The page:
English is the world’s most commonly taught second language; the language that many people around the world aspire to learn. And no wonder. It’s the language of many of the world’s key financial and educational institutions, of science, and of prominent and influential film and music industries.
For a long time, English content dominated the internet and much of the globe was in the thrall of English-speaking powers.
Even though 20% of Earth’s population speak English, that doesn’t mean people favour content in that language. In fact, brands that insist on communicating with their customers only in English may be doing themselves a disservice. There’s strong evidence that customers are far more likely to transact with brands that cater to them in their first language.
We recently discussed a survey conducted by research organization, Common Sense Advisory, who surveyed 10 countries with high economic value online. It found that consumers had a strong preference for consuming content in their own native language.
Consumers across markets such as Brazil, China and Japan found that 75% preferred to buy products in their own mother tongue. Most significantly, 60% rarely or never bought from English-only websites. Consumers were also more likely to spend more time on websites that are in their own language.
These findings correlate with a similar study by the European Commission across 23 European markets. 42% of consumers surveyed stated that they would never purchase a product in anything other than their own native language. That’s despite the fact many Europeans are multilingual.
These findings aren’t just significant for brands from English speaking markets such as the US and UK. Brands that hail from other markets also frequently insist on using English to communicate with other markets.
Food services company Sodexo may be based in France, but the brand uses English as its official language across 80 countries. Japanese car firms Nissan and Toyota, and German electronics giant Siemens, both use English as their main language of business.
That may work for internal organisational purposes, but it’s essential that brands cater to external customers in the customer’s own language.
Reaching out to customers in their own language isn’t as simple as offering a separate language website for each market. Many markets have different language audiences, so it’s a good idea to let users select their own language option rather than deliver one based on their geographical location.
US businesses are increasingly seeing the value in offering Hispanic language options to their domestic audiences because of the rising power and influence of the Hispanic communities.
Research in this market finds that more than 35% of US Hispanics prefer to read content in “all Spanish” or “mostly Spanish”. And Spanish microsites aren’t enough.
Brands that offer fully-translated versions of their main English-language site are shown to have greater engagement, traffic and revenue – that’s according to research by MotionPoint.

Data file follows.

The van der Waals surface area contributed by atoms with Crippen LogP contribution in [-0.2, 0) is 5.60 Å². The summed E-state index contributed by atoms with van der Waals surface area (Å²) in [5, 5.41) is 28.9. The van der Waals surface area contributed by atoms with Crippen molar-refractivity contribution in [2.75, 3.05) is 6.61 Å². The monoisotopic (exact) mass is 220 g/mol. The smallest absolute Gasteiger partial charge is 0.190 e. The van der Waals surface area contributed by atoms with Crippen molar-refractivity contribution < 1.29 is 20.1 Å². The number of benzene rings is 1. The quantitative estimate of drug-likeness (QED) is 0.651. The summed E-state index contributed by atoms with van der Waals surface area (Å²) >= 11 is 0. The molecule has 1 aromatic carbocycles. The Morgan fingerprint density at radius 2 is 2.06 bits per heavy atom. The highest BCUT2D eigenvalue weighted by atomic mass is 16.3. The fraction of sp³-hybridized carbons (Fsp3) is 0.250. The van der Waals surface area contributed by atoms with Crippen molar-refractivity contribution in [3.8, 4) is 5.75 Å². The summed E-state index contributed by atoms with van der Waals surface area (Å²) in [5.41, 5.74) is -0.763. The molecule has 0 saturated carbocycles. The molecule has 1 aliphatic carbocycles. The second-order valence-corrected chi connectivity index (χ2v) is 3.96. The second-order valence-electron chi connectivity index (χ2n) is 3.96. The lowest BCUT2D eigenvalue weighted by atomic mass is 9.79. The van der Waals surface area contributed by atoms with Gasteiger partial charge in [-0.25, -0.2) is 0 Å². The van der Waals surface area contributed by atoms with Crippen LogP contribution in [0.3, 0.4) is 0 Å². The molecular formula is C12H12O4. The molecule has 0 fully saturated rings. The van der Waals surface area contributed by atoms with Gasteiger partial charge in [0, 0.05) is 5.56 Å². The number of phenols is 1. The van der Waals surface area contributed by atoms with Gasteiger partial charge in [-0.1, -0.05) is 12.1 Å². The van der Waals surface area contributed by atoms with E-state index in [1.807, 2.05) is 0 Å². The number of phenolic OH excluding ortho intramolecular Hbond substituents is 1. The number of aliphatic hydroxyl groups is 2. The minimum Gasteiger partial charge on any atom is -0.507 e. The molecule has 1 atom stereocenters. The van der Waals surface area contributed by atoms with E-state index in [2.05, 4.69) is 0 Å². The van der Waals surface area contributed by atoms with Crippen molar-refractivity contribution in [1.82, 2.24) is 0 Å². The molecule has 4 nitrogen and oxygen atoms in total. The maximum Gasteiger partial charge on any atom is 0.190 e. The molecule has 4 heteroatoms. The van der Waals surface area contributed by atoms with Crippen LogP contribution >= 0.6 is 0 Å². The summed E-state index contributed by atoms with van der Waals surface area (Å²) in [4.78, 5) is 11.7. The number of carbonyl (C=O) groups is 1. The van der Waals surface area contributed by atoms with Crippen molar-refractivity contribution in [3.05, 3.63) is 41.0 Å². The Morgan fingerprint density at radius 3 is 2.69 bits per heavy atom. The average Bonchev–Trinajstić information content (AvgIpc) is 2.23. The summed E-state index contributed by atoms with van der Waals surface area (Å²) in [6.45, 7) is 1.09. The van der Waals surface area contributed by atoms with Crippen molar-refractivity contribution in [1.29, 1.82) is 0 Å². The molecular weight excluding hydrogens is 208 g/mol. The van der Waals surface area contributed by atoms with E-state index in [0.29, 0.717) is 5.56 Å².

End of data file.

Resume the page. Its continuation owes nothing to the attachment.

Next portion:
With cross-border eCommerce on a strong growth trajectory, it’s valuable to cater to foreign language audiences in markets your brand doesn’t even have a presence in. Doing so could give you a strong competitive advantage.
Forrester predicts that cross-border B2C eCommerce will grow faster than domestic eCommerce, with a compound annual growth rate of 17% in the years to 2022. Brands seeking to outgrowth their competitors would be wise to cater to these audiences in order to take advantage of this stronger rate of growth.
English still has clout
English remains an influential language and ability to speak it seems to be correlated to success. Harvard Business Review identified a correlation between a country’s English language skills and its GDP and income.
Worldwide, candidates with strong English tended to command a significantly higher salary. So there are real, proven benefits to learning the language. As a result, English remains an aspirational language in many markets and learning it is the key to unlocking social and career opportunities.
A survey in Beijing found that 70% of Chinese parents wanted their children to learn English in order to get into better schools.
Despite these benefits, English language skills aren’t necessarily on the rise. In fact, English language skills remain modest in some of the markets that English-speaking brands find most appealing.
English-speaking businesses that are keen to target consumers in markets including China, Japan, Mexico, Saudi Arabia, and Brazil need to be aware that English skills in these markets are generally rated as ‘low’. That’s according to the EF English Proficiency Index, an annual assessment of performance in online language tests by candidates all around the world.
In an executive summary of the 2017 survey, EF argued that English was as essential to international communication as it has ever been. Despite this, the study found that few markets showed any significant increase in English speaking ability.
So although your customers may value English, they aren’t getting any better at speaking it. This means they’ll continue to want content in their language of fluency and the onus is on you to reach out to them in it.